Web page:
Birds are one of the most fascinating animals in the world. However, not many people know that birds pee and poop out their cloaca. The cloaca is a hole found at the end of a bird’s digestive tract where all waste leaves from after digestion.

It is also where eggs and sperm are mixed to create an egg. There is only one opening for this passage, so when they urinate or excrete feces, it goes through there. The cloaca, also has many other functions too.

It houses reproductive organs, such as ovaries or testes, for males and females respectively. It also plays a role in sexual reproduction because it acts as an opening to transfer sperm into a female during copulation or egg cells from male to female.​​​​​​​

Do birds have kidneys?

Birds have a pair of kidneys, as do mammals and reptiles. The bird’s kidney is relatively large in relation to its body mass. Unlike most other animals, the bird does not produce urine to rid its body of excess water and salts.

Instead, the kidneys filter out excess water and sodium from the blood stream, which is then excreted through uric acid, much like in reptiles.

The uric acid is not dissolved in water but is in the form of a white paste together with calcium salts that form bladder stones. These stones are then excreted with the faeces. In this way, birds lose very little water through their excretory system.

Birds also lack a bladder, so the uric acid is stored in the cloaca, where it mixes with fecal matter and passes out of the body through the vent.

Is bird poop toxic to humans?

Bird droppings are a lot more toxic than people think. Not only do they make your yard look unkempt, but they can also be very toxic to humans and pets alike.  Birds, just like any other animal, have their own way of getting rid of the things they don’t need anymore.

In this case, bird poop or droppings can be very toxic and may spread diseases to humans if not disposed of properly. A common misconception is that all bird droppings are basically the same, but there’s actually many types depending on what type of bird it came from.​​​​​​​ It is estimated that 1 in every 3 people has had an encounter with bird droppings.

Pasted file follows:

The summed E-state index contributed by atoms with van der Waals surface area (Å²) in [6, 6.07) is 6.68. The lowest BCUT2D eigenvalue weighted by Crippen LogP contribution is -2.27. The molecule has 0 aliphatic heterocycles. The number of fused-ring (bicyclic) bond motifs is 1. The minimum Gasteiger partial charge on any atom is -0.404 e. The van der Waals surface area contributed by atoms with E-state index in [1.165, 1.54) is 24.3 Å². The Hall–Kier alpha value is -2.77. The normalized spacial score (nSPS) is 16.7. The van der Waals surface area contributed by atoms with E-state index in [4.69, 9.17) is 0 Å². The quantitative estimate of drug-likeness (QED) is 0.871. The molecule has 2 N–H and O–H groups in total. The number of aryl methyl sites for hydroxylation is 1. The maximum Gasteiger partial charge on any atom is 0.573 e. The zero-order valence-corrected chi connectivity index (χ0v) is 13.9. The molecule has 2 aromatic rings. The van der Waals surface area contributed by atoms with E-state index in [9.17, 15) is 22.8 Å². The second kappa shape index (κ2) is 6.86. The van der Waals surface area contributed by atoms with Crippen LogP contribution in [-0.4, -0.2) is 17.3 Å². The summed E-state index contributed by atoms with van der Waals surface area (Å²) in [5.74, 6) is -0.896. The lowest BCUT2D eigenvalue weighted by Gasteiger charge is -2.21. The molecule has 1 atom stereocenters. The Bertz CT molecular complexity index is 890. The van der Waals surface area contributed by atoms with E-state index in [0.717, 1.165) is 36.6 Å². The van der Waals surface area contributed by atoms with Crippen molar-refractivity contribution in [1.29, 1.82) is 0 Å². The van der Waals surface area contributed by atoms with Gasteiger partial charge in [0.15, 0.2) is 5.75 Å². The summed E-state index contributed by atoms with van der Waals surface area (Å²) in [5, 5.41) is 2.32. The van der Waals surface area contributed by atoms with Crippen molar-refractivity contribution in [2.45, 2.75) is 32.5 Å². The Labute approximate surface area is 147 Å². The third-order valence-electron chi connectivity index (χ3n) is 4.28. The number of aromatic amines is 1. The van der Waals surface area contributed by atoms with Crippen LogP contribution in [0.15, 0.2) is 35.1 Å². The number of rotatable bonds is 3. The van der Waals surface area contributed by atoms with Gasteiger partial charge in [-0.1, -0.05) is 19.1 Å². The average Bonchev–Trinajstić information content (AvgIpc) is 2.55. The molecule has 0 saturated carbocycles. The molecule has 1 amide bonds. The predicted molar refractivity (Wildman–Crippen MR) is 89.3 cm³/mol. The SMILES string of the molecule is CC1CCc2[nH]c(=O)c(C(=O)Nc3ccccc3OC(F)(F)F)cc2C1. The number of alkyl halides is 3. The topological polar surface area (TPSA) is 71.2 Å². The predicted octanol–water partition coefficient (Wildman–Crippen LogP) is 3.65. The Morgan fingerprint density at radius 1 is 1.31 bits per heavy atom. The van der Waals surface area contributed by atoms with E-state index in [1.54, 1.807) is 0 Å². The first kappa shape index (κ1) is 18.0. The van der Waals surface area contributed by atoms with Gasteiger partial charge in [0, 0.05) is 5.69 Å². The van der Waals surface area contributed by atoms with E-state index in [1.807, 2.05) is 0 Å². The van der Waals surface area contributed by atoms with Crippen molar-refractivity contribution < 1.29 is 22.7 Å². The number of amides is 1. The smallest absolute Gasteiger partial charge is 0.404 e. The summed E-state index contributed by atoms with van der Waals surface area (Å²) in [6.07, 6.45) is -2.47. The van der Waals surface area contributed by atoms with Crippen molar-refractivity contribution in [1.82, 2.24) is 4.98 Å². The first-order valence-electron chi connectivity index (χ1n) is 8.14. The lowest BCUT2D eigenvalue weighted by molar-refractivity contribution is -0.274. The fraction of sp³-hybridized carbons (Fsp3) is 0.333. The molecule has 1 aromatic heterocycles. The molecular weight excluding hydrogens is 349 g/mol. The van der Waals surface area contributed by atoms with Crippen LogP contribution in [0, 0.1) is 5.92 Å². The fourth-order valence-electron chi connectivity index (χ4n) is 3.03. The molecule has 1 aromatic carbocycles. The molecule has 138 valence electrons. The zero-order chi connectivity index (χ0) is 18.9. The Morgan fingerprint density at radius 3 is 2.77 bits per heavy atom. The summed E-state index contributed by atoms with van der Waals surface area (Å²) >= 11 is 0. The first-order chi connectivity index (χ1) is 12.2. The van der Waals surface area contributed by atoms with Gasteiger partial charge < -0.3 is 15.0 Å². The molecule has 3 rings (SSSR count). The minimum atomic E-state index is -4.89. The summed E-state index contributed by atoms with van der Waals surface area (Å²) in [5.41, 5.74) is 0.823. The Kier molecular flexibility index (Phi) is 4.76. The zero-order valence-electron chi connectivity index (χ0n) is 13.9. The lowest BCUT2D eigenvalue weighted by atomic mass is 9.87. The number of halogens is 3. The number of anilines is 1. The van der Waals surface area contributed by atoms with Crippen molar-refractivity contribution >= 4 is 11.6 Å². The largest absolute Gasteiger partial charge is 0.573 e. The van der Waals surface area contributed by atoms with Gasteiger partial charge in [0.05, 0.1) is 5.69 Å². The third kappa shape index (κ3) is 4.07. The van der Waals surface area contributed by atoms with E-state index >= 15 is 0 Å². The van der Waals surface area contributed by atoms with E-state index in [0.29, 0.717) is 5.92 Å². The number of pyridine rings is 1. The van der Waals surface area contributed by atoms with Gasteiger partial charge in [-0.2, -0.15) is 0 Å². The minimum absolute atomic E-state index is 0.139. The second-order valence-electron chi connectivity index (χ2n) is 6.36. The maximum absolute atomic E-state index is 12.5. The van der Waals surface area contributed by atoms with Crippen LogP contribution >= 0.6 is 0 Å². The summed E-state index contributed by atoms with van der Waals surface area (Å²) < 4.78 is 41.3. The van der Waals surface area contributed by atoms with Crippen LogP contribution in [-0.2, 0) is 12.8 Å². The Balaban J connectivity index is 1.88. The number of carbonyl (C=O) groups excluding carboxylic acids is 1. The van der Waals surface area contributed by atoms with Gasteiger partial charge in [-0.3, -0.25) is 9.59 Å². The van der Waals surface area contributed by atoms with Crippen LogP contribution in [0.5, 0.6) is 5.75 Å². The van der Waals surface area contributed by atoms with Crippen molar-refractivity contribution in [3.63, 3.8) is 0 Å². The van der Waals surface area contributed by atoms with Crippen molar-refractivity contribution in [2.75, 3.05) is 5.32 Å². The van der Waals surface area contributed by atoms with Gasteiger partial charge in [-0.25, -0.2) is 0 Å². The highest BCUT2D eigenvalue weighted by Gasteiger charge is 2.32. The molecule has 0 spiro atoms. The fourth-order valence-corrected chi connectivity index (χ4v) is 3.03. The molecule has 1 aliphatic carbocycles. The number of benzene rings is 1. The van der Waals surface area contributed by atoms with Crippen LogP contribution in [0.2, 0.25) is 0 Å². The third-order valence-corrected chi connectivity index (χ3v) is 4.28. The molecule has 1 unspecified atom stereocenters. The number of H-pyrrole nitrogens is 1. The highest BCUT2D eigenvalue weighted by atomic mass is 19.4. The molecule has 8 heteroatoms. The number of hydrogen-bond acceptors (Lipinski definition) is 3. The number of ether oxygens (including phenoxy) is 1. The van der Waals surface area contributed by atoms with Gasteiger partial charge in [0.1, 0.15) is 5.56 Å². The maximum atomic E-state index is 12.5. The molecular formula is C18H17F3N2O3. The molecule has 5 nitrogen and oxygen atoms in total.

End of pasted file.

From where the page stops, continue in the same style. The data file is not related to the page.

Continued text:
These little white pellets are more toxic than you think, as they can carry disease-causing parasites and other organisms such as E. coli or salmonella, both of which cause stomach problems and food poisoning. Birds have a habit of hanging out on high structures to catch bugs, so this increases the likelihood of them poop​​​​​​​ing on you or your car.

Jay bird on branch
Image by Tomasz Proszek from Pixabay

Can birds hold their poop?

Do birds hold their poop? Yes, some of them can. Birds have to go so frequently that they cannot afford to take the time to go every time they feel like it.

Some types of birds can control their bowel movements and hold their waste until they find a safe place where there is enough space for them to get away from predators or other threats.

They have a reflex called the cloaca which prevents them from releasing their waste, but sometimes when it gets too full, they will find a private place and release it. This is helpful because bird feces can contain many bacteria which can cause diseases in humans such as salmonella or even E. coli!

The most common type of bird that holds its feces is the chicken, which makes sense because chickens are raised in close quarters and spend much time in their coop.

Do birds poop when they take off?